Friday, January 13, 2017
Spotlight On...Lawrence Dial
Hometown: Newburgh (Evansville), Indiana
Education: The Evansville Mafia (University of Evansville)
Favorite Credits: In the Room, produced by Slant Theatre Project, Kelli Giddish, in Association with Wheelhouse Theater Company
Why theater?: Why not? No one can tell you not to do theater; all you need is a writer and some actors, and it can better than anything on TV or in the cinemas.
Tell us about DANNYKRISDONNAVERONICA: DKDV is a play I wrote after my second daughter’s birth, entirely during nap-times, in daily 60 minute increments. It’s about two couples, both with two children each; two of the spouses embark of the beginnings of new friendship, an emotional affair. The play is about where that friendship leads, and the ephemeral qualities of life we all need that can’t always be given to us by our spouses.
What inspired you to write DANNYKRISDONNAVERONICA?: I was curious to explore the conflicting feelings I was having at the time; the beauty of parenthood, and the emotional struggle of the stay-at-home spouse, who in many ways is forced to dramatically abandon the life they previously lived in favor of their new responsibilities. The working spouse has his/her own struggle with the time they’re allotted to bond and connect with their children, while also taking on the emotional stress of being the family bread-winner. Parenthood is tough, but also the most rewarding I’ve ever done…by a long shot. When you give up pursuing your personal (possibly farfetched) dreams and devote yourself to caring for another individual, what’s left of your own personality? Who are you? DKDV explores these questions…
What kind of theater speaks to you? What or who inspires you as an artist?: For the most part it can be anything. When the lights go down, no matter the production or playwright, big or small, I’m always rooting for you with a smile on my face. It’s hard for me to dislike a piece of theater. Don’t we realize it’s all just opinion and personal taste and perspective? I always see the creators’ hopes and dreams in their plays. I wouldn’t look you in the eye and tell you that’s bullshit. Anyone pursing theater, especially after a sustained amount of years, inspires me. Theatre is an awful, awful, deeply rewarding profession… If you’re lucky enough. I’m beyond thinking it’s about talent anymore, because talent is everywhere I look, and I suspect that behind every successful artist there’s a moment of nepotism that propelled that artist’s talent. You gotta be lucky…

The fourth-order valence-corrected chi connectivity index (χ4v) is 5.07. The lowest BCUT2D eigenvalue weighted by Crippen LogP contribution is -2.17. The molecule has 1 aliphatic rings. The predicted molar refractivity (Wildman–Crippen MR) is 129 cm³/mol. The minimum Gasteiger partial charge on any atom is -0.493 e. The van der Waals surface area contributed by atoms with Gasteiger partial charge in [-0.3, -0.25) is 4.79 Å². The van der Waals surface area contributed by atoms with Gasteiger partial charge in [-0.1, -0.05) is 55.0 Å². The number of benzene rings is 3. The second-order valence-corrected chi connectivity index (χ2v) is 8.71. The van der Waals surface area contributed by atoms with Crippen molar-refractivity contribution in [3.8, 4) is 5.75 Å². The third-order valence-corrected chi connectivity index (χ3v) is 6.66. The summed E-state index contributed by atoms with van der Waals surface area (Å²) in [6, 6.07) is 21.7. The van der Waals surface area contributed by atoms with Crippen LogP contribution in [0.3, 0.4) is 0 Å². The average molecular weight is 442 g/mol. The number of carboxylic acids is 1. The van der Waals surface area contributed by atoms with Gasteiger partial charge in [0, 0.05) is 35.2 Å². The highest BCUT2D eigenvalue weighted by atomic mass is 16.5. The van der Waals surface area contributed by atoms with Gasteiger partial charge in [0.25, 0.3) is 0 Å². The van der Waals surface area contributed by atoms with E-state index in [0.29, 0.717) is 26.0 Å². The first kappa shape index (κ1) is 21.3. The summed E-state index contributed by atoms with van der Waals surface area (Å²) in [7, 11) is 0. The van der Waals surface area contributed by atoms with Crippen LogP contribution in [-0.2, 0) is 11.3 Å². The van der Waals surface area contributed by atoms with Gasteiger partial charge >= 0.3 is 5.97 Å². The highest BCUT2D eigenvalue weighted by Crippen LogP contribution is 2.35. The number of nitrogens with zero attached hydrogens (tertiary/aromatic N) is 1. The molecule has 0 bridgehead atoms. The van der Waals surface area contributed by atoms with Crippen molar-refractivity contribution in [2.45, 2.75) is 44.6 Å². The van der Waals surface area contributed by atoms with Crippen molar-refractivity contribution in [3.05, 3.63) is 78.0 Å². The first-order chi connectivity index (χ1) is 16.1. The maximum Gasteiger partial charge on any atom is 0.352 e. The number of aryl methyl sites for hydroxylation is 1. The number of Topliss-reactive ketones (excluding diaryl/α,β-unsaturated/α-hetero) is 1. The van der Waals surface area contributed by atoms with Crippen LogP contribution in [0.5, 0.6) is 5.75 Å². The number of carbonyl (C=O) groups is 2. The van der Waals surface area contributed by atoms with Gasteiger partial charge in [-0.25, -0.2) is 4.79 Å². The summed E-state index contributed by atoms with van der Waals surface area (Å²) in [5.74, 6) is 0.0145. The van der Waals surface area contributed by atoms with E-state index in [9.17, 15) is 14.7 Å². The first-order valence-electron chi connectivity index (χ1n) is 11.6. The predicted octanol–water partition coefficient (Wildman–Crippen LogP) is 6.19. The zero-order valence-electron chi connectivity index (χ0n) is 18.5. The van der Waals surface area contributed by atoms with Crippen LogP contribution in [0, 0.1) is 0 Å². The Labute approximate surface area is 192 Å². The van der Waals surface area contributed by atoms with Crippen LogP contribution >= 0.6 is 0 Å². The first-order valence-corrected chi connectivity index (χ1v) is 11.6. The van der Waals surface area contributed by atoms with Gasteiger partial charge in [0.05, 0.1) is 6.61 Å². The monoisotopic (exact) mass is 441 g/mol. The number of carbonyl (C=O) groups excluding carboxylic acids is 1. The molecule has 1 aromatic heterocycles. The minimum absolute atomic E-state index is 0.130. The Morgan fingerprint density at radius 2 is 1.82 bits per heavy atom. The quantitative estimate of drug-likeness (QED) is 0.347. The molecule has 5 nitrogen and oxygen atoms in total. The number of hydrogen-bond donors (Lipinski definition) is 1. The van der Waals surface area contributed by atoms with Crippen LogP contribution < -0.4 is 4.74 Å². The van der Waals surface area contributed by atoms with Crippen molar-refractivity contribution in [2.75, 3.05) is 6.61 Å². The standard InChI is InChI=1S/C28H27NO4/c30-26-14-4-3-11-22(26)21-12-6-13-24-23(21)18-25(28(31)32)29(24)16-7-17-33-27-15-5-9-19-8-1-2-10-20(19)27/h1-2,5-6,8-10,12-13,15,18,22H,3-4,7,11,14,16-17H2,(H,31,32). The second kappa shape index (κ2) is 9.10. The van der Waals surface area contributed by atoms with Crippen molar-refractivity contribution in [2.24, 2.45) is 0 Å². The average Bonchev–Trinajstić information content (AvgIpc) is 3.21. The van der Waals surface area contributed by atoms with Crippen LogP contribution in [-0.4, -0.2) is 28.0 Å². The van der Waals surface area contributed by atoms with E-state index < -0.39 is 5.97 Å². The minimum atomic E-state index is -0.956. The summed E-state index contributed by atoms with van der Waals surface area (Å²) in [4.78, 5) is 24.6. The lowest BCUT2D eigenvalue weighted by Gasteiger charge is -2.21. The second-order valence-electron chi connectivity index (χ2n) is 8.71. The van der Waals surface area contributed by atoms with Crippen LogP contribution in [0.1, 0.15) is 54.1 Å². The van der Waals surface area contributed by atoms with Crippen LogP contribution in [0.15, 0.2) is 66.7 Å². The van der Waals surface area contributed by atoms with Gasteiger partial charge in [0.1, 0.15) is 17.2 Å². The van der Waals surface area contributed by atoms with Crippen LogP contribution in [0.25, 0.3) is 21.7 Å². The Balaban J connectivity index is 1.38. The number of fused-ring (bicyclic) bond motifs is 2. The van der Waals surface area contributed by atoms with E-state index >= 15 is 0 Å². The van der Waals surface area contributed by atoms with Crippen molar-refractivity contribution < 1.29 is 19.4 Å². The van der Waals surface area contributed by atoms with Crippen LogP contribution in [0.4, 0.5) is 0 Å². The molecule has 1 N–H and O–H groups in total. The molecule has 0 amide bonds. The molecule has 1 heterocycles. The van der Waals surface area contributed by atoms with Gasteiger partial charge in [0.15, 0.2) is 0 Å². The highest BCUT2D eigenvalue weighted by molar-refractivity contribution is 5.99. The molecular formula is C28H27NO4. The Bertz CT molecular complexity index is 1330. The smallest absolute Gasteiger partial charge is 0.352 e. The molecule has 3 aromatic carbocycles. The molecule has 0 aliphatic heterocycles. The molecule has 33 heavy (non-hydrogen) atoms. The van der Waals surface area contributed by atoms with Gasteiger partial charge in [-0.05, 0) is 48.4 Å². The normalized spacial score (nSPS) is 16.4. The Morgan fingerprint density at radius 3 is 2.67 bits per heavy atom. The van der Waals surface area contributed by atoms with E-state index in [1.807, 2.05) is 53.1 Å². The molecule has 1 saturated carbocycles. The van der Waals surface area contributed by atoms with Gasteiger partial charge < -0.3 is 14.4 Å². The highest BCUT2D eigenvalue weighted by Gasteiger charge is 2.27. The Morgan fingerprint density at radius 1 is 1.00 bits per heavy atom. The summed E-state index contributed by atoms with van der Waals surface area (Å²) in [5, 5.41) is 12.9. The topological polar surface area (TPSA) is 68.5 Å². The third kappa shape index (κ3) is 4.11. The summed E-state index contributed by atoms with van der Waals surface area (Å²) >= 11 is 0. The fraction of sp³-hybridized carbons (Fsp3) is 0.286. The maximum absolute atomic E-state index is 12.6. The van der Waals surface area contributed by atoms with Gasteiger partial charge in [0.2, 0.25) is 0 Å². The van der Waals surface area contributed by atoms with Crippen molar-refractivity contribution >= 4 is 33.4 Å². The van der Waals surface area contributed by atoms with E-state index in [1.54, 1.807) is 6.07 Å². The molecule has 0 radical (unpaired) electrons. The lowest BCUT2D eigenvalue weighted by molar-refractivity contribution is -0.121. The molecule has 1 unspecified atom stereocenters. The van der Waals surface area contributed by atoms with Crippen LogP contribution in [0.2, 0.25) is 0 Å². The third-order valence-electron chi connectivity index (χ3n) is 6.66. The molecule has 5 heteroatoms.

If you could work with anyone you’ve yet to work with, who would it be?: I still have friends I want to work with! Let alone theater celebrities (who I don’t care too much about). To be honest, once a certain level of success reaches an artist, and some of their struggle to be recognized lifts, the ego that follows is almost universal. (Because!) once we achieve that success we want to believe it’s based on talent and perseverance, and it is, but it’s also based on unforeseen circumstances as well. Strange Alchemy. Luck. So I think the ego happens because no one who’s successful likes to admit that without that one lucky thing that happened that one lucky time, they might still be struggling today or have given up long ago. For this reason, successful artist are often the ones who believe the most in talent. So while there are great big theater celebrities I’d love to be in collaboration with, they’re not necessarily creating better Art than my friends, especially considering the money, time, and resources they’ve been given. I’ll take my friends…
What show have you recommended to your friends?: My own! DKDV! Everyone’s busy, come see my work, and then we’ll talk about all the other good stuff we’ve seen!
Who would play you in a movie about yourself and what would it be called?: Paul Rudd, the Paul Rudd story, by Lawrence Dial.
If you could go back in time and see any play or musical you missed, what would it be?: Any August Wilson play; any Sam Shepard play from the 80’s—not picky. So much great theater. In fact, I wouldn’t be opposed to seeing that U of E production of Norman’s Getting Out from way back in 96 that originally got me into theater.
What’s your biggest guilty pleasure?: Late night munchies with my wife on the couch, rubbing her feet, watching who-cares-what on the couch… Or just playing with my kids and not doing the chores.
If you weren’t working in theater, you would be?: Right now, I think I’d live somewhere outside of New York, I’d open a climbing wall/gym, and exercise and climb and run that business every day.
What’s up next?: Rest sleep. Sex at Dawn…